Ask the Experts: Should I Perform the Leg Press?

STACK Expert Tony Gentilcore thinks the Leg Press has little or no place in an athlete's training program. It's not functional and it can can hurt your back.

Leg Press

Q: Is it OK to perform Leg Presses as my main lower-body exercise?

A: No, if you're an athlete, you should not perform the Leg Press. Pressing a huge amount of weight with your legs may seem beneficial, but it can do more harm than good. Here's why:

It's Not Functional

When we talk about functional exercises, we refer to their ability to help you achieve your goals as an athlete. STACK Expert Nick Tumminello gives a great explanation here.

If you're an athlete, you want to run faster, jump higher and increase your power—to improve your game on the field or court.

Will the Leg Press help you achieve those goals? STACK Expert Tony Gentilcore doesn't think so.

In his article My Case Against the Leg Press, Gentilcore writes, "There aren't many sports (or real life events for that matter) that ask for an individual to step into a contraption, slap 400 pounds on, sit down, and proceed to push said 400 pounds up and down an incline at 45 degrees using what amounts to an 8-inch range of motion."

Gentilcore declares that to make matters worse, you're locked into a machine that does not engage your core and stabilizer muscles. Have you noticed that you can leg press significantly more weight than you can Squat? It's because you take those muscles—which are used in nearly every athletic movement—out of the equation.

This is why the Leg Press is popular with physical therapists to help rehab lower-body injuries. It isolates the quads—and the glutes to some extent—allowing you to regain strength in a controlled environment. However, as your strength progresses, that same physical therapist will likely prescribe more advanced exercises like Squats and Deadlifts.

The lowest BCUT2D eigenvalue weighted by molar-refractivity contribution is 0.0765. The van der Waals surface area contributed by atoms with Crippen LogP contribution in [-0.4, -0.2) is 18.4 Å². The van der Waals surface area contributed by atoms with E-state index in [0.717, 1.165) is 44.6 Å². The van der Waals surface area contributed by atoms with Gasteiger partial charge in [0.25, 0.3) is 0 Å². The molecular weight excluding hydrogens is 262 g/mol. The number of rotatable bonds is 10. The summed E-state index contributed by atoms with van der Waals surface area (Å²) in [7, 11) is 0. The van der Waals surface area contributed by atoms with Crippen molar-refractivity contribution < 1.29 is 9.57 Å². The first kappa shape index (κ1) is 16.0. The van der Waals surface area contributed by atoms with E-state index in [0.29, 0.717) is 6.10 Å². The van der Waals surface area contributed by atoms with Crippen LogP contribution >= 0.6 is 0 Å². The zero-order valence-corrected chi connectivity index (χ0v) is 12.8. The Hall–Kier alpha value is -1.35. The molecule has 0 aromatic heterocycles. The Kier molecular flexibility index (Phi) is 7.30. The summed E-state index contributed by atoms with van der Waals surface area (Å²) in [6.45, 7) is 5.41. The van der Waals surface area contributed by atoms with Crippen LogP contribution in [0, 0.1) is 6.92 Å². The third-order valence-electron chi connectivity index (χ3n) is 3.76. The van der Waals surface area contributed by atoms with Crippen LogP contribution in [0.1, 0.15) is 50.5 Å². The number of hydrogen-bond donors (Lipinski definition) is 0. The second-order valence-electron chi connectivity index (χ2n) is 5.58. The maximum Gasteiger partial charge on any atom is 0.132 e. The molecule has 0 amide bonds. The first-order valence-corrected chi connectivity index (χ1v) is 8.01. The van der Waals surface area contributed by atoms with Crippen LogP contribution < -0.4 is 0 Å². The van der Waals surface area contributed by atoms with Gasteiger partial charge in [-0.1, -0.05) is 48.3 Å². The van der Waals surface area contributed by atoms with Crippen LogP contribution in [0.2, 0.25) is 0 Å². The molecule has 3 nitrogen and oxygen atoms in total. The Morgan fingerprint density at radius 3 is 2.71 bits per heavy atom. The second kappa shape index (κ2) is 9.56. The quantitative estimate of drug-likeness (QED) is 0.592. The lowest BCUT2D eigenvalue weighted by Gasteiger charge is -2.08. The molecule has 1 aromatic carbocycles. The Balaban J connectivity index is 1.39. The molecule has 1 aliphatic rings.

You May Hurt Your Back

You train to get stronger, faster and bigger. However, the number one goal of any training program is to keep you healthy. Under no circumstance should a workout program put you at risk for an injury.

If you watch someone performing the Leg Press, you'll notice that they essentially fold their body in half while controlling huge amounts of weight. Does it seem uncomfortable and awkward? It is.

In his book Low Back Disorders, renowned spinal expert Dr. Stuart McGill explains that the Leg Press causes your pelvis to come off the back pad as the weight lowers, causing stress that increases your chance of suffering a herniated disc.

If you were waffling on whether to include the Leg Press in your workout, that should settle the issue. No sane person would ever voluntarily do something that could cause a herniated disc.

What Should You Do?

Don't do the Leg Press unless instructed by a physical therapist during rehab or by a strength coach to address specific imbalances. In these cases, the weight load will likely be light, reducing the sheering forces placed on your spine.

This advice applies to moments when your competitive fire burns. If you see someone lifting a crazy amount of weight, you may want to equal or attempt to do more. Don't.

Stick to the lower-body exercises that are best for athletes, such as Squats, Deadlifts, Bulgarian Split-Squats and Lunges. You may be able to lift less, but you'll perform better on the field.


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